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Four Signs You’re Not Ready To Start A Business (Yet)

– Contributed content –

1 December 2017. Self employment is becoming more common. With the job market rather depressed, thousands of people are turning to their own skills and going into business for themselves.

The boom in self-employment may have made you wonder if you can join the ranks, and start a business for yourself. There’s no denying that the idea is tempting. You wouldn’t have to worry about a boss; all the profit you generate would benefit you rather than the company; and you’re able to arrange your working hours as you see fit.

As attractive as this self-employment may be, it isn’t the easy choice. There is a lot to learn and a lot to prepare yourself for. Understanding whether or not you’re truly prepared for the task of running your own business is difficult; you have never done this before, so you don’t realistically know what to expect.

Rather than being in the dark about your readiness for the entrepreneurial life, let’s examine a few signs that suggest you’re not quite ready to join the ranks of the self-employed just yet.

1 – You Don’t Have A Three-Year Plan

Idea-Plan-Action

(Teneric.co.uk)

Launching a business is all well and good; it’s even possible to say it’s relatively easy to do these days. However, the big stumbling block for many businesses is… what comes after the launch?

To answer this question, you need to ensure you have a comprehensive three-year plan in place. You have to be able to look into the future when you’re considering your business aspirations. The launch is important, but you also have to look beyond that. While you can’t predict the future exactly, you can try to make sound, reasonable estimates about where you expect your business to be and what you expect the growth trajectory to look like.

Before you action any plans you have for your business, you have to have some idea of what your goals are for the next three years, as well as sound strategies of how you are going to achieve them.

2 – You Don’t Understand The Terminology

Business terminology is confusing. It’s full of acronyms, titles you have never heard before, and legislation that you didn’t know exists. If you want to survive in the business world, then you have to be willing to learn all of the necessary background information that will allow you to grow your business.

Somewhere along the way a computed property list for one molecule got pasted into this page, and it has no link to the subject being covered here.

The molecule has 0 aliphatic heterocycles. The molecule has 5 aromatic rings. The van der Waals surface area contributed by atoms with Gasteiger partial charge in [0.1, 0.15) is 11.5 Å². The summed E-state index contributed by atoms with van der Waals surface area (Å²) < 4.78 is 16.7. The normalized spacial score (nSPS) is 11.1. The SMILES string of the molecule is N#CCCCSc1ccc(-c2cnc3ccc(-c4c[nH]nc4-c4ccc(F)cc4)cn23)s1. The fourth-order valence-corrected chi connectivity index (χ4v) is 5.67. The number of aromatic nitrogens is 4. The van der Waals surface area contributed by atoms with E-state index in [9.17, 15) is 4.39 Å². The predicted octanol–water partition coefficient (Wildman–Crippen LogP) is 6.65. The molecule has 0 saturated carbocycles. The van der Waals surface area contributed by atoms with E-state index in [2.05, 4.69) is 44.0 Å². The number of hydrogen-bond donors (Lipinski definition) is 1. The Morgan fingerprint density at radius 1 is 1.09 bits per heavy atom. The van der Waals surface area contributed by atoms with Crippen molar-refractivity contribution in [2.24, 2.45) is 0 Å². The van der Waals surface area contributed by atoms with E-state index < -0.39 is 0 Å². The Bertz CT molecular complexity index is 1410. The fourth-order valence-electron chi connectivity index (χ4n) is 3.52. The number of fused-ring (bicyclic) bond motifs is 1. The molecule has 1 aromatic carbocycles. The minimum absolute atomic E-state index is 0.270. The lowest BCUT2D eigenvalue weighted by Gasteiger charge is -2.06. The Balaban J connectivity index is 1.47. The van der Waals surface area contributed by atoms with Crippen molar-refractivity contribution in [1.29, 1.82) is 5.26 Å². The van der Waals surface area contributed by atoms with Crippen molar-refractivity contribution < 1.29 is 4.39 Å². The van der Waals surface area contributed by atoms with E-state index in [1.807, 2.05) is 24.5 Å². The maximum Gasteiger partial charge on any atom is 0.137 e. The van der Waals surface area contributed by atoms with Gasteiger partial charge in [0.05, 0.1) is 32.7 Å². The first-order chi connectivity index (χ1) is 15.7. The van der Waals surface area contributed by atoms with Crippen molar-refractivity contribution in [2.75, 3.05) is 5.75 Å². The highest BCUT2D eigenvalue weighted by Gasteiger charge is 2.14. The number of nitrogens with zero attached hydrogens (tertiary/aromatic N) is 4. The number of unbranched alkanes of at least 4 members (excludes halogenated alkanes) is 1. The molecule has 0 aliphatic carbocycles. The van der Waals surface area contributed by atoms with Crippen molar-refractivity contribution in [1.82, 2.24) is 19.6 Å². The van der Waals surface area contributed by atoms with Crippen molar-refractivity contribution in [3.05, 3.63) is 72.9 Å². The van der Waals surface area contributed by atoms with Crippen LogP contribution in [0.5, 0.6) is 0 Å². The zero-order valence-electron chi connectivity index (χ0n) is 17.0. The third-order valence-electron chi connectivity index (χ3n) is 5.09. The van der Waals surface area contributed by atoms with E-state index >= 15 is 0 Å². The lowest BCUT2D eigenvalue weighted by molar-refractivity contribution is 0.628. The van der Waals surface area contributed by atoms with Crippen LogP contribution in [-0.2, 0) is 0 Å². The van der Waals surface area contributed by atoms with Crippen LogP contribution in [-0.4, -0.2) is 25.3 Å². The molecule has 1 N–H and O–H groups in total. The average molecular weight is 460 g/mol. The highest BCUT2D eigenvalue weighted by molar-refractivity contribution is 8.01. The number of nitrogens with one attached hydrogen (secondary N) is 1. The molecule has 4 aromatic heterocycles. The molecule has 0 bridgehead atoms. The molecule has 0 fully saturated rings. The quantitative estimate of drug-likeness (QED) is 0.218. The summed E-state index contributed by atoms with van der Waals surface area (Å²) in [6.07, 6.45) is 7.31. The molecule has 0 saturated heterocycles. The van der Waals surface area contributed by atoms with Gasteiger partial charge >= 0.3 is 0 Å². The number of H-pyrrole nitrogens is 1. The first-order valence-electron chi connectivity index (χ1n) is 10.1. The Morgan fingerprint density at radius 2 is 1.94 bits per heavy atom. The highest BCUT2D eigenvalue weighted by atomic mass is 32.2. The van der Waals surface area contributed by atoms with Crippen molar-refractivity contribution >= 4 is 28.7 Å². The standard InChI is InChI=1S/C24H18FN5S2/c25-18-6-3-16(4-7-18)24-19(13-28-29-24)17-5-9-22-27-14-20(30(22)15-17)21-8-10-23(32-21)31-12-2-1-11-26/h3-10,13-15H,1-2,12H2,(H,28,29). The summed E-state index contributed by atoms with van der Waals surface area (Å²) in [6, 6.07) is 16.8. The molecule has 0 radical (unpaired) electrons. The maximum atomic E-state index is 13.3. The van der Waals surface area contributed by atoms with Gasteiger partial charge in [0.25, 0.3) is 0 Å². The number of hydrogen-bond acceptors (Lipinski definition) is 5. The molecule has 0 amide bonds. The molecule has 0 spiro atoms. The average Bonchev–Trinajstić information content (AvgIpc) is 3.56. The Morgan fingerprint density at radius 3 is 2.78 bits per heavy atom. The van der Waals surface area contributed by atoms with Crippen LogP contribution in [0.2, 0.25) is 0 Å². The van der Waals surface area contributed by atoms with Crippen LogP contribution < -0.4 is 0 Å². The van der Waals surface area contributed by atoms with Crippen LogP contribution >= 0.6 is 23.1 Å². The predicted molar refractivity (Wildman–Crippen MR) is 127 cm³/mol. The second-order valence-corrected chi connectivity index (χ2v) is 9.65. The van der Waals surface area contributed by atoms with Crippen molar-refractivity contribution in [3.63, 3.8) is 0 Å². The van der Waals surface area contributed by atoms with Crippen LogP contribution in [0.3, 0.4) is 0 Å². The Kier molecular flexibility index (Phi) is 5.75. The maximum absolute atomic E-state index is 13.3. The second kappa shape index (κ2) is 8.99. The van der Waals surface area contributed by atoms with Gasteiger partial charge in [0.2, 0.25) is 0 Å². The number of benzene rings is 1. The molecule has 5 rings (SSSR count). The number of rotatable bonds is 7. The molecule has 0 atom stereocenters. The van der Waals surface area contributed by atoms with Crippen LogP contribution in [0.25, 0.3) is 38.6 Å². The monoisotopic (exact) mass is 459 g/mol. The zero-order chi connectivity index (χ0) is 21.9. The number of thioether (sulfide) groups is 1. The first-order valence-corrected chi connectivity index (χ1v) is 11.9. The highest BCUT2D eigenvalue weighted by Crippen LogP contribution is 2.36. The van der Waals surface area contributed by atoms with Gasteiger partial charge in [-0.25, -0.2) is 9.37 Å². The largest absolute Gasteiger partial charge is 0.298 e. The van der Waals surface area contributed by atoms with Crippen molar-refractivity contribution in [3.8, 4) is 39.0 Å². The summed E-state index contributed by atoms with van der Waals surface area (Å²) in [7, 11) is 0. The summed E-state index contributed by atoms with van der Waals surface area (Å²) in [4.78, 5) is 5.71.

Take the time to learn exactly what makes a limited company shareholder different from a sole trader; the different regulations around business and corporation tax, and memorize the list of the most common business acronyms. Until you can use these terms instantly — without having to scramble in your memory to recall what they mean — it’s wise to keep your business plans on ice. You will need this vocabulary to progress your business and project professionalism in all of your dealings, so this is one step you just can’t afford to skip.

3 – You Have Not Researched Your Competitors

Before you launch a business, you have to have some idea of your potential competitors. If you neglect this, you could find yourself launching a business that effectively already exists and have no USP of its own.

You should research local and national competitors, so you can put together a strategy that can improve on and better the offerings already available to customers.

4 – You Have Not Separated Your Finances

Finance, calculator

(stevepb, Pixabay)

Money matters in business, and the control of where money is going from and to even more so. Your business and your personal finances need to be completely separate entities. You need separate accounts, separate books, separate everything.

If you intermingle your personal finances with business finances, then you make life far more difficult and outright confusing. Start with a fresh slate of business accounts. This will mean that you can always see how the business is doing in and of itself, rather than taking into account all of your personal financial matters.

Furthermore, if you are self-funding your startup costs, ensure you have procedures in place to document the funds as you would any other outside investment.

Remember: all of the above can be achieved. You may not be ready to start a business right now, as you’re sitting reading this, but that doesn’t mean you can’t be. With a little more research and dedication, you can catch up the skills you need and be ready to move into self-employment in a relatively short amount of time.

While it can be time-consuming to have to put so much effort into preparing yourself to launch a business, it’s worth reminding yourself that the process will be worth it when you reach your end goal. Good luck with your business endeavors in the future.

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